# Standard errors from flexsurvreg

I'm using the flexsurv package (in R) to fit an exponential distribution to the veteran dataset in survival. I'd like to estimate the rate parameter of the exponential distribution, as well as an estimate of the standard error of the MLE.

Here's some code (and output):

library(flexsurv)

testPatients <- subset(veteran,trt==2)
testPatSurvObj <- with(data=testPatients,expr={Surv(time,status,type="right")})

### exponential fit
expFit <- flexsurvreg(testPatSurvObj ~ 1, dist="exp")

expFit$res ### est L95% U95% ### rate 0.007341177 0.005746003 0.009379195 expFit$res.t
###           est      L95%      U95%
### rate -4.914256 -5.159251 -4.669261


Now, I see that expFit$cov is the covariance matrix of the parameter estimates, with positive parameters on the log scale, but I don't see how I can use this fact to transform expFit$cov into something I can use to make a (say) normal-based 95% confidence interval.

# Getting the confidence interval directly

Firstly, printing an flexsurvreg object (or its res element) already shows the 95% confidence interval:

> expFit
Estimates:
est       L95%      U95%      se
rate  0.007341  0.005746  0.009379  0.000918


# Reproducing the the confidence interval manually

So I guess you’re asking how to reproduce the above CI manually using the estimated covariance matrix for the parameter estimator. The help page (?flexsurvreg) says that ‘Parameters defined to be positive are estimated on the log scale.’ So we get log-transformed values when we extract the estimates:

> lrate = coef(expFit)
> lrate
 -4.914262


To get the actual estimated rate parameter, we need to exponentiate this number:

> rate = exp(lrate)
> rate
 0.007341133


Now to generate a confidence interval, we just need the standard error, and then we can use the normal approximation (Wald confidence interval). The standard error is:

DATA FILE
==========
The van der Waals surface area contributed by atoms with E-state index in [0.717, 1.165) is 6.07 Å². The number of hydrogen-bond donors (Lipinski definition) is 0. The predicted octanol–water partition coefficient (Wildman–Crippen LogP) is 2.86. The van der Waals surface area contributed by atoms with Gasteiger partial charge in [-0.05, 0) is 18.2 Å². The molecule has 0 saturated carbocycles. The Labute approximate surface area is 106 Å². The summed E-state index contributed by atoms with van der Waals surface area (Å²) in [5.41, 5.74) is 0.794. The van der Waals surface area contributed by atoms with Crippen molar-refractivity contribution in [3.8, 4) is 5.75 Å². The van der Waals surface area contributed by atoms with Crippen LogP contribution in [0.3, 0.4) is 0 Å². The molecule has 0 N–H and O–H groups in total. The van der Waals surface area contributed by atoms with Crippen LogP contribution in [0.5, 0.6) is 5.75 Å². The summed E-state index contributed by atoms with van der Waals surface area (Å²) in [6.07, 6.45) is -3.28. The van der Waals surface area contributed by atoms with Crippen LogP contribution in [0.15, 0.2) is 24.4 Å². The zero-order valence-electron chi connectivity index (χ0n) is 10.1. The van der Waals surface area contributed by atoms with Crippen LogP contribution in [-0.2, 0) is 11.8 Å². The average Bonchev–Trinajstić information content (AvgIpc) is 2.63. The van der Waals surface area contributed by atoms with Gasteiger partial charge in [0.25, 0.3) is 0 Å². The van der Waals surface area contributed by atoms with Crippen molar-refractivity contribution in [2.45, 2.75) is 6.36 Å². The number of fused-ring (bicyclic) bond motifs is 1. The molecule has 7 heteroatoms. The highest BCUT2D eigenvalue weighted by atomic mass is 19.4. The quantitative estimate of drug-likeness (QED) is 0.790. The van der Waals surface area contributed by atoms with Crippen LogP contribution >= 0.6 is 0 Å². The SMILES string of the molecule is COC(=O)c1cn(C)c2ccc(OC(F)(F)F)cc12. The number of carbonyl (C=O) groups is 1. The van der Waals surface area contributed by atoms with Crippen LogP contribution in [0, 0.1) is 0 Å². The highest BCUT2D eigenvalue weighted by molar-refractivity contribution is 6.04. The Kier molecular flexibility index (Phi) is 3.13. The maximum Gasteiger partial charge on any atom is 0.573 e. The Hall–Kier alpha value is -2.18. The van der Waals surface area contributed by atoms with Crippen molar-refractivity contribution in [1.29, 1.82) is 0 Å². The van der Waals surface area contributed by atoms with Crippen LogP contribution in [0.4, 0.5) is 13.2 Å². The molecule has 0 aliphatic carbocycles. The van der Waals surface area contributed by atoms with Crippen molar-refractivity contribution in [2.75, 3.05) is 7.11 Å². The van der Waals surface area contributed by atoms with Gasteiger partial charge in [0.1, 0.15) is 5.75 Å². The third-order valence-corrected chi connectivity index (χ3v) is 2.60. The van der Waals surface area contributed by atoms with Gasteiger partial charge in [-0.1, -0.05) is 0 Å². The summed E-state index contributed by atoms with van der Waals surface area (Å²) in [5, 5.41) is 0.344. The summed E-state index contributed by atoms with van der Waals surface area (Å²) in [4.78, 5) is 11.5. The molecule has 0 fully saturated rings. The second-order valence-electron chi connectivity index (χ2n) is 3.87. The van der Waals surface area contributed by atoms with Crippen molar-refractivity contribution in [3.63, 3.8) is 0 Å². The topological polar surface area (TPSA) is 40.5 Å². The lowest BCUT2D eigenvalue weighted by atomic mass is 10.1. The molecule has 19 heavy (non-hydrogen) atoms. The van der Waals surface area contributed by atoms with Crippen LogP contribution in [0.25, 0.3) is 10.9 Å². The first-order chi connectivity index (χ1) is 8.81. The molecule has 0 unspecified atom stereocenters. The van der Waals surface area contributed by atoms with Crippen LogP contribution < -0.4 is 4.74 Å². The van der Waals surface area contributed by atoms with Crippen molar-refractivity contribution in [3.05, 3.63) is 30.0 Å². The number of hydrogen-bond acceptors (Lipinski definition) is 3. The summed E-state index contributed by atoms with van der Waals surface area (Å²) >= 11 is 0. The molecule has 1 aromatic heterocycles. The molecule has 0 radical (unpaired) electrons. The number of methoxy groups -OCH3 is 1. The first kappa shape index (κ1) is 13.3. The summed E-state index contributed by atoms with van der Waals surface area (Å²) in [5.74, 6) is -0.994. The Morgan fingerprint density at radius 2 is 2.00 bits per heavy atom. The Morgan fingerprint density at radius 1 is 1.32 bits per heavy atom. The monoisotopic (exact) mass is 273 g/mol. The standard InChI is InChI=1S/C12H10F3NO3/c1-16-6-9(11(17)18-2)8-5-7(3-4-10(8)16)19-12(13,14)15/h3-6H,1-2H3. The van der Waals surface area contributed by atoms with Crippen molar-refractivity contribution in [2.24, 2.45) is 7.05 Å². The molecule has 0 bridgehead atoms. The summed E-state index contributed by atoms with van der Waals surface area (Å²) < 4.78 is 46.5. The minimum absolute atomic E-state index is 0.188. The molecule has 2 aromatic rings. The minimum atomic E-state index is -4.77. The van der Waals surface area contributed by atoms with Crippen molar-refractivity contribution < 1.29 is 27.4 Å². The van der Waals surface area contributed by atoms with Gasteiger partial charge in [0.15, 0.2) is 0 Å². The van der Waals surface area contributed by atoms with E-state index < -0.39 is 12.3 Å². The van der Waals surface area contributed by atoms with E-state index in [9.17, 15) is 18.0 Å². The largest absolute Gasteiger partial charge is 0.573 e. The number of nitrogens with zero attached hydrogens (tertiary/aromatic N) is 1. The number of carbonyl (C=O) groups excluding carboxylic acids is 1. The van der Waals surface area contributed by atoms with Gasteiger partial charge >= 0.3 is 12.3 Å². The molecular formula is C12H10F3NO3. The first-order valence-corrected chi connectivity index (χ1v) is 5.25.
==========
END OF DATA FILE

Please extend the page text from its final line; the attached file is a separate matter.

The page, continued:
> se = sqrt(vcov(expFit))
> se
rate
rate 0.125


So the confidence interval for the log rate is:

> z_alpha = qnorm(1-.05/2)
> ci = lrate + c(-1,1)*z_alpha*se
> ci
 -5.159258 -4.669267


To get a 95% CI for the actual rate parameter, we need only exponentiate the two CI limits:

> exp(ci)
 0.005745964 0.009379146


# The effect of the number of observations in practice

In the example data we had 68 observations (of which 4 were censored), which is quite a lot. The distributions of 1) the mean of 68 independent exponential observations (let’s just ignore the censored ones for now) with rate 0.0073, 2) the rate estimate (68 divided by this mean) and 3) the logarithm of this rate estimate look approximately like this: The R code for this image is:

library(MASS)
sim = function(n, rate) {
x = replicate(10^5, mean(rexp(n, rate)))
par(mfrow = c(1,3), mai = c(0.9,0.4,0.2,0))
truehist(x, col = "brown", border = NA)
truehist(n / x, col = "brown", border = NA)
truehist(log(n / x), col = "brown", border = NA)
}
sim(n = 68, rate = rate)


We see that there is some skewness in the distribution for the rate estimator (the middle panel): there’s a tail to the right. But the distribution is approximately symmetric (and normal), so the estimate based on the normal approximation without a log-transform should be quite good. Still, we see from the right-most panel that it is better to use the log-transform even here.

If we had only 15 observations, the picture would change:

sim(n=15, rate=rate) Here we have very much skewness in the middle panel, and we need to use the log-transform (right panel) to get a good CI.

# Summary and closing words

We calculate the (approximate) confidence interval for the rate parameter on the log scale because the sample distribution of the estimator is more symmetrical and normal on this scale.

Note that this is common practice for parameters that must be positive, since the sample distribution of the estimators are then typically right-skewed. (When the standard error is large, using the normal approximation without log-transforming first can in some cases even result in the lower confidence limit for the parameter being less than 0.)

Also note there are also other transformations besides the log transformation that can be useful for transforming estimators to be more symmetrical/normal, and that can be more suitable for some distributions/parameters. But the log transform is the most commonly used.